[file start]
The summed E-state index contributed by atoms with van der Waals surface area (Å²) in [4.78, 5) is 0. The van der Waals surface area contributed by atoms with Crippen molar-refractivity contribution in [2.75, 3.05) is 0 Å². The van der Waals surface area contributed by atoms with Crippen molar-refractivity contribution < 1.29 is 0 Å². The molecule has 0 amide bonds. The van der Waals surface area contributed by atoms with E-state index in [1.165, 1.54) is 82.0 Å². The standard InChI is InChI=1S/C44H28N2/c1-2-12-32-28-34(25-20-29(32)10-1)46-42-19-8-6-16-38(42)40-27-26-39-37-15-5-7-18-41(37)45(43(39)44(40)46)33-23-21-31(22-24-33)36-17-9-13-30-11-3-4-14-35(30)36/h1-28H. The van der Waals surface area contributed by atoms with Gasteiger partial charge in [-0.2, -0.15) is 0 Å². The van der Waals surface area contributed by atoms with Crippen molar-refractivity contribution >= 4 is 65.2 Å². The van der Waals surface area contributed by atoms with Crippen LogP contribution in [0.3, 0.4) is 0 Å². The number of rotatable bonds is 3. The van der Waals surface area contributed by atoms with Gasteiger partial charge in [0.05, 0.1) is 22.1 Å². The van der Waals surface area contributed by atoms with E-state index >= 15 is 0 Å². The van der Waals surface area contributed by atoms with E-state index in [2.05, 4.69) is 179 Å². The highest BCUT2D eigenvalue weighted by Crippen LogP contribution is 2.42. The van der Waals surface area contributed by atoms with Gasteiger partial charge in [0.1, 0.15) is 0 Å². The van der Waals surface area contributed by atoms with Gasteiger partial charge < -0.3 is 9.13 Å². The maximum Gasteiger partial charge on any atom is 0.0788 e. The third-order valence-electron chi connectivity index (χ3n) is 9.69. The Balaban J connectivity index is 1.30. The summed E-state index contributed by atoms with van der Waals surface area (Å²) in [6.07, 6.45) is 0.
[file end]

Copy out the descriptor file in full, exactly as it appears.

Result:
The summed E-state index contributed by atoms with van der Waals surface area (Å²) in [4.78, 5) is 0. The van der Waals surface area contributed by atoms with Crippen molar-refractivity contribution in [2.75, 3.05) is 0 Å². The van der Waals surface area contributed by atoms with Crippen molar-refractivity contribution < 1.29 is 0 Å². The molecule has 0 amide bonds. The van der Waals surface area contributed by atoms with E-state index in [1.165, 1.54) is 82.0 Å². The standard InChI is InChI=1S/C44H28N2/c1-2-12-32-28-34(25-20-29(32)10-1)46-42-19-8-6-16-38(42)40-27-26-39-37-15-5-7-18-41(37)45(43(39)44(40)46)33-23-21-31(22-24-33)36-17-9-13-30-11-3-4-14-35(30)36/h1-28H. The van der Waals surface area contributed by atoms with Gasteiger partial charge in [-0.2, -0.15) is 0 Å². The van der Waals surface area contributed by atoms with Crippen molar-refractivity contribution >= 4 is 65.2 Å². The van der Waals surface area contributed by atoms with Crippen LogP contribution in [0.3, 0.4) is 0 Å². The number of rotatable bonds is 3. The van der Waals surface area contributed by atoms with Gasteiger partial charge in [0.05, 0.1) is 22.1 Å². The van der Waals surface area contributed by atoms with E-state index >= 15 is 0 Å². The van der Waals surface area contributed by atoms with E-state index in [2.05, 4.69) is 179 Å². The highest BCUT2D eigenvalue weighted by Crippen LogP contribution is 2.42. The van der Waals surface area contributed by atoms with Gasteiger partial charge in [0.1, 0.15) is 0 Å². The van der Waals surface area contributed by atoms with Gasteiger partial charge < -0.3 is 9.13 Å². The maximum Gasteiger partial charge on any atom is 0.0788 e. The third-order valence-electron chi connectivity index (χ3n) is 9.69. The Balaban J connectivity index is 1.30. The summed E-state index contributed by atoms with van der Waals surface area (Å²) in [6.07, 6.45) is 0.